Ohio Voters Pass Reproductive Freedoms Amendment to State Constitution

November 8, 2023Legal Alerts

On November 7, 2023, Ohio voters passed Issue 1, the Right to Reproductive Freedom with Protections for Health and Safety, to establish the constitutional right to certain reproductive decisions. The new right will be enshrined in Section 22 of Article 1 of the Ohio Constitution, and will become effective within 30 days after the election.

The passage of Issue 1 establishes in the Ohio Constitution an individual’s right to one’s own reproductive medical treatment. Several reproductive decisions are included in the constitutional right. The text of the amendment provides in part:

Every individual has a right to make and carry out one’s own reproductive decisions, including but not limited to decisions on:

1. contraception;

2. fertility treatment;

3. continuing one’s own pregnancy;

4. miscarriage care; and

5. abortion.[1]

The amendment creates legal protections for those involved in the reproductive medical treatment. The amendment prohibits the State from directly or indirectly burdening, penalizing, prohibiting, interfering with or discriminating against the individual who voluntarily exercises the right, or a person or entity that assists the individual in exercising the right, unless the State demonstrates that it is using the least restrictive means to advance the individual’s health in accordance with widely accepted evidence-based standards of care.


Most notably, the amendment provides an individual the right to receive an abortion in Ohio prior to the point of fetal viability. Fetal viability is defined as “the point in a pregnancy when, in the professional judgment of the pregnant patient's treating physician, the fetus has a significant likelihood of survival outside the uterus with reasonable measures.” The pregnant patient’s treating physician will determine fetal viability on a case-by-case basis. The State may prohibit abortions after fetal viability.

However, the State cannot prohibit abortion, at any stage of pregnancy, if the pregnant patient’s treating physician determines that an abortion is necessary to protect the pregnant patient’s life or health.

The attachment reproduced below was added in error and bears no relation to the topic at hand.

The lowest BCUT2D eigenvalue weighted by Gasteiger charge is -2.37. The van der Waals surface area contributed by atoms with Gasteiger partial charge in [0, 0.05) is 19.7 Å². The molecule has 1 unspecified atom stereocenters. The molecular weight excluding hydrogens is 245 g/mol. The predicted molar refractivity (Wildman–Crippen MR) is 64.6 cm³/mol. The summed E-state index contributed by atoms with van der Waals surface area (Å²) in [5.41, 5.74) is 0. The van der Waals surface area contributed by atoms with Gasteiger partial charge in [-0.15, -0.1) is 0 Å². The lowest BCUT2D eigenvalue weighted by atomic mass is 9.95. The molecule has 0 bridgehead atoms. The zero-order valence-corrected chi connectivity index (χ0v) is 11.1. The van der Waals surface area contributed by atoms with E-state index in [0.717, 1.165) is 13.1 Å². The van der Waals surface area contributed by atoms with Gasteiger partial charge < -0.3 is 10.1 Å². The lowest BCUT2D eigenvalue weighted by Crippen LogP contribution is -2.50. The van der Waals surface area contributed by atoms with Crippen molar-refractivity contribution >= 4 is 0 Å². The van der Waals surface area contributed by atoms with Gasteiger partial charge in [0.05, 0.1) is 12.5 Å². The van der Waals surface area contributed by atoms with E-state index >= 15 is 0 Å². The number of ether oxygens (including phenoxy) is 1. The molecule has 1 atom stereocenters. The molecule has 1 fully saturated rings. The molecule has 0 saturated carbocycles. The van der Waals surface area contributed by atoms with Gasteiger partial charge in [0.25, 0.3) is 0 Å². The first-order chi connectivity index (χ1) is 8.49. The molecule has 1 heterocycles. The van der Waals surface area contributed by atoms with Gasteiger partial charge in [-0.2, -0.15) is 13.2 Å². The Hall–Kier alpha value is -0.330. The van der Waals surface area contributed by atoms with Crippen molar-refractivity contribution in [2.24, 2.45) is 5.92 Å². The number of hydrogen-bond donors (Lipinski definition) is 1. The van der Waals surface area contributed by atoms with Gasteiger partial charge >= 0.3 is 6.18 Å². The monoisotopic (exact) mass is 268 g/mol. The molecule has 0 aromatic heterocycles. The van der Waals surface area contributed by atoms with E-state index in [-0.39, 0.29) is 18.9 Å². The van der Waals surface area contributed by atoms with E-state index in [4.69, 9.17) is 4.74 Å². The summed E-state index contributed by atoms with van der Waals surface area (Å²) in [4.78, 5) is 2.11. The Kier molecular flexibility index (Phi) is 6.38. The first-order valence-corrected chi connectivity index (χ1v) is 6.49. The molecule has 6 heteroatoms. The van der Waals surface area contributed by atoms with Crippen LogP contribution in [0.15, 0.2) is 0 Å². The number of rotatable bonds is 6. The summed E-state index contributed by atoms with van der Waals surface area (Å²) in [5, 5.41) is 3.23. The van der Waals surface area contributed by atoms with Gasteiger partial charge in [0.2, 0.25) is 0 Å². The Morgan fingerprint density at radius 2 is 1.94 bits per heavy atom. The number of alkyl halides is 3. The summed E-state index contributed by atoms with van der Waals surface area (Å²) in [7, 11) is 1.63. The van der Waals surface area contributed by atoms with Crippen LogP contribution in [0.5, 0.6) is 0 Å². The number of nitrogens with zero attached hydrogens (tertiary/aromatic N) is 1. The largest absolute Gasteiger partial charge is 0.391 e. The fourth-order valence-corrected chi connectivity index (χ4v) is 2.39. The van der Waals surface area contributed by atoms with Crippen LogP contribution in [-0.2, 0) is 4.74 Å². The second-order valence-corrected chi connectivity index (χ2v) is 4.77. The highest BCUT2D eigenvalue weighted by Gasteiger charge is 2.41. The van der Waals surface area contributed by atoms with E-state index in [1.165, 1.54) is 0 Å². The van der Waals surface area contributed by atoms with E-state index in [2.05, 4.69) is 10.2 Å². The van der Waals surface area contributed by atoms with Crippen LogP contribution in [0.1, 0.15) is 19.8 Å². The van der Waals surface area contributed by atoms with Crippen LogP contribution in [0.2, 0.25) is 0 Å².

Impact on Existing Law

The Ohio Constitution supersedes Ohio statutory law. The existing Ohio statutes that conflict with the new constitutional right may be repealed, amended or challenged.[2] The amendment will not override existing Federal prohibitions on certain abortion procedures. 

This is an ongoing legal issue and Dinsmore attorneys will keep you informed of any future developments. If you have questions about the recent legal developments pertaining to reproductive medical treatment, please contact your Dinsmore attorney.

[1] See Full Text of the Amendment, available here on Page 3.

[2] The Heartbeat Law, R.C. 2919.19 through 2919.1910, is the main law governing abortion in Ohio prior to the effective date of the amendment. A preliminary injunction issued by the Hamilton County Court of Common Pleas had enjoined enforcement of the Heartbeat Law pending the outcome of litigation. The decision had been appealed to the First District Court of Appeals and the Ohio Supreme Court; however, the Ohio Supreme Court has not ruled as of the publishing date. The Heartbeat Law does not permit the performance of an abortion without first checking for fetal cardiac activity and prohibits an abortion if fetal cardiac activity is detected, with limited exceptions. With the preliminary injunction in place, abortion is permitted in Ohio up to 22 weeks of pregnancy.